Alexander Meyer ist Geförderter des BIH Charité Clinician Scientist Program.
Paper of the MonthBIH Academy
SEPTEMBER 2018 – Machine learning for real-time prediction of complications in critical care: a retrospective study
Im September erhielten Alexander Meyer und sein Team die Auszeichnung Paper of the Month.
Meyer A, Zverinski D, Pfahringer B, Kempfert J, Kuehne T, Sündermann SH, Stamm C, Hofmann T, Falk V, Eickhoff C. Machine learning for real-time prediction of complications in critical care: a retrospective study. Lancet Respir Med. 2018 Sep 28. pii: S2213-2600(18)30300-X. doi: 10.1016/S2213-2600(18)30300-X.
The large amount of clinical signals in intensive care units can easily overwhelm health-care personnel and can lead to treatment delays, suboptimal care, or clinical errors. The aim of this study was to apply deep machine learning methods to predict severe complications during critical care in real time after cardiothoracic surgery.
We used deep learning methods (recurrent neural networks) to predict several severe complications (mortality, renal failure with a need for renal replacement therapy, and postoperative bleeding leading to operative revision) in post cardiosurgical care in real time. Adult patients who underwent major open heart surgery from Jan 1, 2000, to Dec 31, 2016, in a German tertiary care centre for cardiovascular diseases formed the main derivation dataset. We measured the accuracy and timeliness of the deep learning model's forecasts and compared predictive quality to that of established standard-of-care clinical reference tools (clinical rule for postoperative bleeding, Simplified Acute Physiology Score II for mortality, and the Kidney Disease: Improving Global Outcomes staging criteria for acute renal failure) using positive predictive value (PPV), negative predictive value, sensitivity, specificity, area under the curve (AUC), and the F1 measure (which computes a harmonic mean of sensitivity and PPV). Results were externally retrospectively validated with 5898 cases from the published MIMIC-III dataset.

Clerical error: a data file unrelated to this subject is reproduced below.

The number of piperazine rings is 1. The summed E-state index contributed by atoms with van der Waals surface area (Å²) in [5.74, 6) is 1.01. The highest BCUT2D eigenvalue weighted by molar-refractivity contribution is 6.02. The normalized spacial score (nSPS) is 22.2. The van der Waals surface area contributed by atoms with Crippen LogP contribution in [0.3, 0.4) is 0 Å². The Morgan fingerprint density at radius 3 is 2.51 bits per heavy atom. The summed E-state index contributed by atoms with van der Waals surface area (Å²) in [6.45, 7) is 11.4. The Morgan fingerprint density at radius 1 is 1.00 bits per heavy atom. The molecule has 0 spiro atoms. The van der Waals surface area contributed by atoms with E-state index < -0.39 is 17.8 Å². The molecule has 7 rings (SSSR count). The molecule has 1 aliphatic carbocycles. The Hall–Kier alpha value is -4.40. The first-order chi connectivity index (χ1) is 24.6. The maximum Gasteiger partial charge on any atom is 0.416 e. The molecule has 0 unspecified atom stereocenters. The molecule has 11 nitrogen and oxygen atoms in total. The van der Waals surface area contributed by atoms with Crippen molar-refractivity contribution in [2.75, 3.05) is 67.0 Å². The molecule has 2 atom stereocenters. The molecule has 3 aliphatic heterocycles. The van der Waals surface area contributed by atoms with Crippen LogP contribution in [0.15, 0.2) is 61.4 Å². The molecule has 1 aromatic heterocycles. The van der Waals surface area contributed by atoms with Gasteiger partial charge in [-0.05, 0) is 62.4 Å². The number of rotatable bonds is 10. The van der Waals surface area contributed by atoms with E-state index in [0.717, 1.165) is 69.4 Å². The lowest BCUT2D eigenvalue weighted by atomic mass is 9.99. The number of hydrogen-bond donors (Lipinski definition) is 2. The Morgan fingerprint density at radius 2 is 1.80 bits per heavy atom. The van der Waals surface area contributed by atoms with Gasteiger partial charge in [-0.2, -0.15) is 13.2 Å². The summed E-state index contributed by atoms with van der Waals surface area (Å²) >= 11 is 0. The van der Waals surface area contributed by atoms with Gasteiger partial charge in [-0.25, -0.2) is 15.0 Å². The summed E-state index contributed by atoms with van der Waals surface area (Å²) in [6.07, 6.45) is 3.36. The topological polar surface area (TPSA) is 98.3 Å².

Of 47 559 intensive care admissions (corresponding to 42 007 patients), we included 11 492 (corresponding to 9269 patients). The deep learning models yielded accurate predictions with the following PPV and sensitivity scores: PPV 0·90 and sensitivity 0·85 for mortality, 0·87 and 0·94 for renal failure, and 0·84 and 0·74 for bleeding. The predictions significantly outperformed the standard clinical reference tools, improving the absolute complication prediction AUC by 0·29 (95% CI 0·23-0·35) for bleeding, by 0·24 (0·19-0·29) for mortality, and by 0·24 (0·13-0·35) for renal failure (p<0·0001 for all three analyses). The deep learning methods showed accurate predictions immediately after patient admission to the intensive care unit. We also observed an increase in performance in our validation cohort when the machine learning approach was tested against clinical reference tools, with absolute improvements in AUC of 0·09 (95% CI 0·03-0·15; p=0·0026) for bleeding, of 0·18 (0·07-0·29; p=0·0013) for mortality, and of 0·25 (0·18-0·32; p<0·0001) for renal failure.
The observed improvements in prediction for all three investigated clinical outcomes have the potential to improve critical care. These findings are noteworthy in that they use routinely collected clinical data exclusively, without the need for any manual processing. The deep machine learning method showed AUC scores that significantly surpass those of clinical reference tools, especially soon after admission. Taken together, these properties are encouraging for prospective deployment in critical care settings to direct the staff's attention towards patients who are most at risk.